Gamaliel’s presence in the New Testament meant that he also made appearances in several cinematic biblical epics, where his role has been played by capable actors like John Houseman and José Ferrer.
The traditions about Rabban Gamaliel seem to reflect the situation that prevailed during the early evolution of the Jewish “Jesus movement” before it consolidated into a separate religion that stood in opposition to a mainstream rabbinic Judaism. As the lines separating the respective communities became more clearly demarcated, both of them tended to inhabit ideological enclaves that were clearly polarized between “us” (the virtuous followers of the true religion) and “them” (the wicked heretics or deceivers).
This created something of a dilemma for Christians who had to find a place for that sympathetic Pharisaic sage, Gamaliel. By then, the only way for a person to get onto the list of “good guys” was by becoming a Christian. The fourth-century church father John Chrysostom outlined Gamaliel’s problematic status: “One may well wonder, how, being so right-minded in his judgment, and withal learned in the law, he did not yet believe. But it cannot be that he should have continued in unbelief to the end.” The only plausible solution to this impasse was to conclude that Rabban Gamaliel did indeed convert to Christianity!
An ancient “historical novel” known as the “Recognitions of Clement” took the form of an imaginary memoir by a companion of the apostle Peter. It included an expanded, dramatic retelling of the confrontation between Gamaliel and the priests. In that version, however, we find an additional detail: Gamaliel “was secretly our brother in the faith, but by our advice he remained among them.” That is to say, the wise Pharisaic sage had converted to Christianity, but kept the conversion under wraps so that he could serve as an undercover “mole” on behalf of his new community. And in fact, he made good use of his strategic position in order to alert his new allies about any impending schemes to harm them.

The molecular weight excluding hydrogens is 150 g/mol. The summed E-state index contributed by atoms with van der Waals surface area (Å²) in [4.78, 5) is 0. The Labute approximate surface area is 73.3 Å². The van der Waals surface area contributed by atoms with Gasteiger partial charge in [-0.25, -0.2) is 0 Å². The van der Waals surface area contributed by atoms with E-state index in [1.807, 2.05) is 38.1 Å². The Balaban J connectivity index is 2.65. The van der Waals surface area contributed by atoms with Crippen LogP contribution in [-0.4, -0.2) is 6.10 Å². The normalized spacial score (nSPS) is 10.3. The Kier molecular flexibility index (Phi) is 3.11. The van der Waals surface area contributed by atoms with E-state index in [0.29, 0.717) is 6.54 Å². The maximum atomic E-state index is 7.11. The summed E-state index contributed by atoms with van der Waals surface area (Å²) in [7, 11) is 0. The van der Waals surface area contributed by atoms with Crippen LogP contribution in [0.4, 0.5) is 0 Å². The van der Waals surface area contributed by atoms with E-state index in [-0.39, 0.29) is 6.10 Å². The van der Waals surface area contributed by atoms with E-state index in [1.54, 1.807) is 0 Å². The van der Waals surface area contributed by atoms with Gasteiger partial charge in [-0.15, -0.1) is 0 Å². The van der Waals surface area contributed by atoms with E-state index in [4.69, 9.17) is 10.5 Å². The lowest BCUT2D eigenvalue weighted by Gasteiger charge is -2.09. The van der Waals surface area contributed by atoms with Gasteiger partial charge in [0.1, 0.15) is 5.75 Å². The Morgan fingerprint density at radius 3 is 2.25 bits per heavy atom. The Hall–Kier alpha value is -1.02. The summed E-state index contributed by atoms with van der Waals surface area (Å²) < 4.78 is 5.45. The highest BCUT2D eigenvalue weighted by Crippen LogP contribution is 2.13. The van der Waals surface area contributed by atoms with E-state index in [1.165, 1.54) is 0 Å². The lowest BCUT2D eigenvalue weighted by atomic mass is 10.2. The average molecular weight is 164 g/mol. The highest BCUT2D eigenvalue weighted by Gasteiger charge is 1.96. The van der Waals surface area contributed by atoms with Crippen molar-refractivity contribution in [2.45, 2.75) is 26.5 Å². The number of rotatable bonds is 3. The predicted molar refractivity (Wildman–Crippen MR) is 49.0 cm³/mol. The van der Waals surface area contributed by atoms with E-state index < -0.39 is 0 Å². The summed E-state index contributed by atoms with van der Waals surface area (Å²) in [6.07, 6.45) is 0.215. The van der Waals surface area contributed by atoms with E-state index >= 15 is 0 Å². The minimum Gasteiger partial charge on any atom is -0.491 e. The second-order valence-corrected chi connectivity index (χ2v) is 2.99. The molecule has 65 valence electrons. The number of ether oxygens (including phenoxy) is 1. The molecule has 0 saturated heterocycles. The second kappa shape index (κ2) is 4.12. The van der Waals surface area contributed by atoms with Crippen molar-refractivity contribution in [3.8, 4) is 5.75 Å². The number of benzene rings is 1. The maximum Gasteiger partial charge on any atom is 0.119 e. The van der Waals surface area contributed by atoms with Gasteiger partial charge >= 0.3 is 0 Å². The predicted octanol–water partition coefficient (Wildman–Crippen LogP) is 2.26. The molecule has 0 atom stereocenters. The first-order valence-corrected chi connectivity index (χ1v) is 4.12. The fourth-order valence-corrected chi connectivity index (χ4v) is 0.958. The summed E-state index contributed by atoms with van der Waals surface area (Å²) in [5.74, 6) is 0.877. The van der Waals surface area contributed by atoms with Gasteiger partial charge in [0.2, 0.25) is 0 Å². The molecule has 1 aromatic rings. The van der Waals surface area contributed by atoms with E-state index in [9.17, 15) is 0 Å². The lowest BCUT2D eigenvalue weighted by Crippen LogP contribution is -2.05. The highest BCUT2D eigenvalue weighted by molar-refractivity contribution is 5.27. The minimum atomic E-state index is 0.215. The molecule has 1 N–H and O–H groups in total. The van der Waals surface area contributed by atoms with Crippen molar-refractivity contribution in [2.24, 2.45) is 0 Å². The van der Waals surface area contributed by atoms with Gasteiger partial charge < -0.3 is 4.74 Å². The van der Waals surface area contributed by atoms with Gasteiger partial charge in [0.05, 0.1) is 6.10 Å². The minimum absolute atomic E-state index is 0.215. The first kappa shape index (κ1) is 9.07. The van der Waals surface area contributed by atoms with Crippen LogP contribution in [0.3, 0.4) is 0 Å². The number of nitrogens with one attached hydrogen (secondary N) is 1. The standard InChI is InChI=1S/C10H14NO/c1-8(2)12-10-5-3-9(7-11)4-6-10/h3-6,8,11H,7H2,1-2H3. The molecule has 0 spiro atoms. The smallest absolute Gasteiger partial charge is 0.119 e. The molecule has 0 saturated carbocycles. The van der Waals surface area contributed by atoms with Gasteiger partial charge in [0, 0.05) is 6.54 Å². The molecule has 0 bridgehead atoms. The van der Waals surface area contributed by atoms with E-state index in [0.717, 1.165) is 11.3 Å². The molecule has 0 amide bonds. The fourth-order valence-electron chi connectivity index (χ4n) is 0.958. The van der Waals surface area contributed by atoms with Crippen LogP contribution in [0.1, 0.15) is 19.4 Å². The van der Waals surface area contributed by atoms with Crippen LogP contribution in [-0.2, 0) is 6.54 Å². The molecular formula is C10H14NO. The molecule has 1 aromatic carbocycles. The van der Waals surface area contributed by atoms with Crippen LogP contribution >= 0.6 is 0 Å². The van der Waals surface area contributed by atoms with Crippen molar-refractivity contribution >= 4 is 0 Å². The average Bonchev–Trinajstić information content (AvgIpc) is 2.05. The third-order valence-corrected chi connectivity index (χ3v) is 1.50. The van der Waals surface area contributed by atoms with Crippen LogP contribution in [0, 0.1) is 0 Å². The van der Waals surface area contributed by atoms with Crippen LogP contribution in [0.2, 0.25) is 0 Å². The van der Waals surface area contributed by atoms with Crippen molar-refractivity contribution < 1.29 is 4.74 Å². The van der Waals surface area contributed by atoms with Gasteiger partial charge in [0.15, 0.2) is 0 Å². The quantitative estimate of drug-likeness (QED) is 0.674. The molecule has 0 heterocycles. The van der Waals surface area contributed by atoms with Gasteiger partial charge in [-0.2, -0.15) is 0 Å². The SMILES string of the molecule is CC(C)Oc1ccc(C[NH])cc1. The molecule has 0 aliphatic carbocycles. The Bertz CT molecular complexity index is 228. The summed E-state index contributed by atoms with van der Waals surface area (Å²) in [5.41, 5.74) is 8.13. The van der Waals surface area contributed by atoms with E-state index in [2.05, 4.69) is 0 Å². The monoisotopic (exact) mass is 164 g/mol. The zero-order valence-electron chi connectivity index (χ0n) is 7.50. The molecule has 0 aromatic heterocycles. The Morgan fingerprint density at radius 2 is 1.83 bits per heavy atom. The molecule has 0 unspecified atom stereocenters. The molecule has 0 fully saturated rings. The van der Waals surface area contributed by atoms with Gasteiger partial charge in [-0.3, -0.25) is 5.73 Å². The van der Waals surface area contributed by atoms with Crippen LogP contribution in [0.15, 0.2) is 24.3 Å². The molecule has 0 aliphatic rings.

This motif invites comparison with a tradition that was current in some medieval Jewish biographies of Jesus [the genre known as “Toledot Yeshu”] according to which Jesus’s most prominent disciples were actually loyal Jews, but in order to protect their people they chose to establish Christianity as a foreign religion, with separate Latin scriptures, in order to divert the wrath of the Roman authorities away from the Jewish nation. To be sure, midrashic tradition also had a tendency to turn virtuous gentiles, such as Jethro, Rahab, or the Roman ruler “Antoninus” (who was an amicable companion of Rabbi Judah the Patriarch) into converts to Judaism.
In the late sixth century, the Presbyter Eustratios of Constantinople was able to add that both Gamaliel and his otherwise unknown son named Abib had been baptized by the apostles Peter and John. It was reported of several Christian holy men that Gamaliel appeared to them in dreams to inform them where they might find his remains along with the relics of other martyrs, thereby allowing them to be reinterred in a church in Constantinople in 428. One of those visionaries described the Jewish sage as “a tall, venerable man with a long white beard. He was dressed in white clothing which was edged with gold and marked with crosses, and held a gold wand in his hand.”
That might not be a distinctive enough image to brand him as a competitor to Santa Claus or a super hero—but one never knows if some enterprising greeting-card company will seize the opportunity to resuscitate the tradition of celebrating St. Gamaliel’s Day.